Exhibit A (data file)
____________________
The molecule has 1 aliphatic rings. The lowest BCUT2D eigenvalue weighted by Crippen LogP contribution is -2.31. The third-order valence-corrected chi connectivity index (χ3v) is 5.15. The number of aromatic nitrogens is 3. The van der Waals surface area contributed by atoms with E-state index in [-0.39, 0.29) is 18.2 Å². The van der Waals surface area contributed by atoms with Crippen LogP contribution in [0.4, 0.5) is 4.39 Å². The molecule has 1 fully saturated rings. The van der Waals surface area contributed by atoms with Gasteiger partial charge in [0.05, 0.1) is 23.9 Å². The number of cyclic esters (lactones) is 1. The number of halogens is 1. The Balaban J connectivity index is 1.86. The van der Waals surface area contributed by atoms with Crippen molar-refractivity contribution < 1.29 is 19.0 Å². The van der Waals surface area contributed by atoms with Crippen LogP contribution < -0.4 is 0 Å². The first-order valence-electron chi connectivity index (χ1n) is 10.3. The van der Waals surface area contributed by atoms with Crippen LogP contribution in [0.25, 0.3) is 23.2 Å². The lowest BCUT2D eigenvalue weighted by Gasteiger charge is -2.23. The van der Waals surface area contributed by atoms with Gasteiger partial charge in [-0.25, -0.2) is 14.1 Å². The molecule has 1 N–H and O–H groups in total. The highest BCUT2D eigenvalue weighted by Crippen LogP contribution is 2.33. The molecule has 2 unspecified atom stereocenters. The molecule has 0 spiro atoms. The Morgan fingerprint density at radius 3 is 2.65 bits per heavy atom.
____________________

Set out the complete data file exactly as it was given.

The molecule has 1 aliphatic rings. The lowest BCUT2D eigenvalue weighted by Crippen LogP contribution is -2.31. The third-order valence-corrected chi connectivity index (χ3v) is 5.15. The number of aromatic nitrogens is 3. The van der Waals surface area contributed by atoms with E-state index in [-0.39, 0.29) is 18.2 Å². The van der Waals surface area contributed by atoms with Crippen LogP contribution in [0.4, 0.5) is 4.39 Å². The molecule has 1 fully saturated rings. The van der Waals surface area contributed by atoms with Gasteiger partial charge in [0.05, 0.1) is 23.9 Å². The number of cyclic esters (lactones) is 1. The number of halogens is 1. The Balaban J connectivity index is 1.86. The van der Waals surface area contributed by atoms with Crippen molar-refractivity contribution < 1.29 is 19.0 Å². The van der Waals surface area contributed by atoms with Crippen LogP contribution < -0.4 is 0 Å². The first-order valence-electron chi connectivity index (χ1n) is 10.3. The van der Waals surface area contributed by atoms with Crippen LogP contribution in [0.25, 0.3) is 23.2 Å². The lowest BCUT2D eigenvalue weighted by Gasteiger charge is -2.23. The van der Waals surface area contributed by atoms with Gasteiger partial charge in [-0.25, -0.2) is 14.1 Å². The molecule has 1 N–H and O–H groups in total. The highest BCUT2D eigenvalue weighted by Crippen LogP contribution is 2.33. The molecule has 2 unspecified atom stereocenters. The molecule has 0 spiro atoms. The Morgan fingerprint density at radius 3 is 2.65 bits per heavy atom.